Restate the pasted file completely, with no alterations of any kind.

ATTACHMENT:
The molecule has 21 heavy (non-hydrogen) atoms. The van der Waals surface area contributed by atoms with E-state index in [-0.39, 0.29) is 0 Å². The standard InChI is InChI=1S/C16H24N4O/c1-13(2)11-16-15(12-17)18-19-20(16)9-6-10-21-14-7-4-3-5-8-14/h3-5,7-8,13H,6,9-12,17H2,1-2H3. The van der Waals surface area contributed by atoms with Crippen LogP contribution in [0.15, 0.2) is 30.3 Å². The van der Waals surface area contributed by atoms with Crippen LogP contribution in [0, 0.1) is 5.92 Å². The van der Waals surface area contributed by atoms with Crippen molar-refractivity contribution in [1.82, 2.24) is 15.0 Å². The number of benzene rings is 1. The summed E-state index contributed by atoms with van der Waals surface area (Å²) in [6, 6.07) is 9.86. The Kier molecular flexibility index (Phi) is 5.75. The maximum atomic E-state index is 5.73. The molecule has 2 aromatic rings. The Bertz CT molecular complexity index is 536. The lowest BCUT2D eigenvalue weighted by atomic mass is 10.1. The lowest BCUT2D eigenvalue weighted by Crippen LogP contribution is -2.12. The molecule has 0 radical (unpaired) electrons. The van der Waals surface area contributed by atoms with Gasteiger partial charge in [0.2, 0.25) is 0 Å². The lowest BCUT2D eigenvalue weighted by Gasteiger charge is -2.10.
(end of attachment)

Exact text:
The molecule has 21 heavy (non-hydrogen) atoms. The van der Waals surface area contributed by atoms with E-state index in [-0.39, 0.29) is 0 Å². The standard InChI is InChI=1S/C16H24N4O/c1-13(2)11-16-15(12-17)18-19-20(16)9-6-10-21-14-7-4-3-5-8-14/h3-5,7-8,13H,6,9-12,17H2,1-2H3. The van der Waals surface area contributed by atoms with Crippen LogP contribution in [0.15, 0.2) is 30.3 Å². The van der Waals surface area contributed by atoms with Crippen LogP contribution in [0, 0.1) is 5.92 Å². The van der Waals surface area contributed by atoms with Crippen molar-refractivity contribution in [1.82, 2.24) is 15.0 Å². The number of benzene rings is 1. The summed E-state index contributed by atoms with van der Waals surface area (Å²) in [6, 6.07) is 9.86. The Kier molecular flexibility index (Phi) is 5.75. The maximum atomic E-state index is 5.73. The molecule has 2 aromatic rings. The Bertz CT molecular complexity index is 536. The lowest BCUT2D eigenvalue weighted by atomic mass is 10.1. The lowest BCUT2D eigenvalue weighted by Crippen LogP contribution is -2.12. The molecule has 0 radical (unpaired) electrons. The van der Waals surface area contributed by atoms with Gasteiger partial charge in [0.2, 0.25) is 0 Å². The lowest BCUT2D eigenvalue weighted by Gasteiger charge is -2.10.